Chinese regulators ordered Jack Ma’s online financial titan Ant Group Co. to return to its roots as a provider of payments services, threatening to throttle growth in its most lucrative businesses of consumer loans and wealth management, according to Bloomberg.
The central bank summoned Ant executives over the weekend and told them to “rectify” the company’s lending, insurance and wealth management services, the People’s Bank of China said in a statement Sunday. While it stopped short of directly asking for a breakup of the company, the central bank stressed that Ant needed to “understand the necessity of overhauling its business” and come up with a timetable as soon as possible.
The series of edicts represent a serious threat to the expansion of Ma’s online finance empire, which has grown rapidly from a PayPal-like operation into a full suite of services over the past 17 years. Before regulators intervened, Ant was poised for a public listing that would have valued it at more than $300 billion.
The Hangzhou-based firm now needs to move forward with setting up a separate financial holding company to ensure it has sufficient capital, and protect personal private data, the central bank said.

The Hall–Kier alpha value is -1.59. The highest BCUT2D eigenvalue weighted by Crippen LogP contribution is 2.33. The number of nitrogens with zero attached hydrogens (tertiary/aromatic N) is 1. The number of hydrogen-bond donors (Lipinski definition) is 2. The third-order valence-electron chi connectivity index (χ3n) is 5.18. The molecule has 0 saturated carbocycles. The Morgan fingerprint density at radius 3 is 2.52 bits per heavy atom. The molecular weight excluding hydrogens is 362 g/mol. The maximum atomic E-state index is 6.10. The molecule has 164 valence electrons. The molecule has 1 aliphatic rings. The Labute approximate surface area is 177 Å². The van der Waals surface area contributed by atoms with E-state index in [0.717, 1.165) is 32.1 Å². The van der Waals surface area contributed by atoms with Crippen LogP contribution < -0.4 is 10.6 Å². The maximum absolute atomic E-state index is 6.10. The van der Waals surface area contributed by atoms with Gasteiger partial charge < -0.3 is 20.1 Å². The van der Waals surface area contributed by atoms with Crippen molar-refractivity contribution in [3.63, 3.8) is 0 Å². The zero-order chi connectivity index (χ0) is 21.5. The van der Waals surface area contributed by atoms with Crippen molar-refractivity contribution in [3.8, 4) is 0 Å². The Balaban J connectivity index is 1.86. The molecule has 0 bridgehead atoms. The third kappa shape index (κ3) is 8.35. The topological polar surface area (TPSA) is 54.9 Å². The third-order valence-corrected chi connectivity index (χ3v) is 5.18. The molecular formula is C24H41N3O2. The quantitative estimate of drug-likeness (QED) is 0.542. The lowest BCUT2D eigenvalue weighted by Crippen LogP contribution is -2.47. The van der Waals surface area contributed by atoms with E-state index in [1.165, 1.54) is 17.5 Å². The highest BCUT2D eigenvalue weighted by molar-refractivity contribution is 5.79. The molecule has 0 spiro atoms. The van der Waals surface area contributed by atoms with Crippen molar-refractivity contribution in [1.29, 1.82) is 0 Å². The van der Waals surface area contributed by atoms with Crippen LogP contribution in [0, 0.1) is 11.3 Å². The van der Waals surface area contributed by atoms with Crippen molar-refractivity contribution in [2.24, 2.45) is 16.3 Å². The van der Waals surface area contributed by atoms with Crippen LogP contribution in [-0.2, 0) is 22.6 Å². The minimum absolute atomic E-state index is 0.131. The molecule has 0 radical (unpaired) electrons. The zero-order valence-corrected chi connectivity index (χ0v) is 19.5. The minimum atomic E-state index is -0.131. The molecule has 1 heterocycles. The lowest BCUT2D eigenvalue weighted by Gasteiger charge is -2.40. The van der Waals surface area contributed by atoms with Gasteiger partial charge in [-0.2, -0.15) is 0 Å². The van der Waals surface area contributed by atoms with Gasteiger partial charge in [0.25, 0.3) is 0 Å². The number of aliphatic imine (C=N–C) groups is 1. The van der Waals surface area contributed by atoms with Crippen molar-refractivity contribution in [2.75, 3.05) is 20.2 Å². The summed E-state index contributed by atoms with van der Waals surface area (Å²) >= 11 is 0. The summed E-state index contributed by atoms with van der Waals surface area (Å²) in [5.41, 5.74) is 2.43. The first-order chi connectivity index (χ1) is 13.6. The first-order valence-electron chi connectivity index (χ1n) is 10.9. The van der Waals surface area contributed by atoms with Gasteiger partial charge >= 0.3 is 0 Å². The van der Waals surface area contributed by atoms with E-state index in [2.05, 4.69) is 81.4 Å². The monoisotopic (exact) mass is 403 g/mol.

Ant said in a statement on Sunday that it will set up a special team to create proposals and a timetable for an overhaul. It will maintain business operations for users, vowing to keep costs for consumers and financial partners unchanged, while stepping up risk control.
The pressure on Ma is central to a broader effort to curb an increasingly influential internet sphere. The regulators said they will “resolutely” break monopolistic practice and have “zero tolerance” on any illicit financial activities while keeping the global competitiveness of the Chinese fintech firms in the future.
Ant’s top executives are part of a task force that already has almost daily interactions with watchdogs. Meanwhile, regulators, including the China Banking and Insurance Regulatory Commission, are weighing which businesses Ant should give up control of to contain the risks it poses to the economy, officials with knowledge of the matter have said. They haven’t settled on whether to carve up its different lines of operation, split its online and offline services, or pursue a different path altogether.
“Ant’s growth potential will be capped with the focus back onto its payments services,” said Shujin Chen, the Hong Kong-based head of China financial research at Jefferies Financial Group Inc. “On the mainland, the online payments industry is saturated and Ant’s market share pretty much reached its limit.”
„Tendinţele pe care le-am remarcat înainte de începerea pandemiei s-au accelerat pe perioada stării de urgenţă. Am văzut acest lucru ca o oportunitate, un tipping point pentru bancă. Post-pandemie nu avem cum sa ne întoarcem la comportamentul financiar pe care îl aveam până în februarie a.c. Relaţia românilor cu online-ul s-a schimbat. In plus, cardul fizic se va dematerializa. Vom asista la o scădere a cererii pentru cardurile fizice, respectiv la o creştere a preferinţei pentru componenta digitală a acestora.”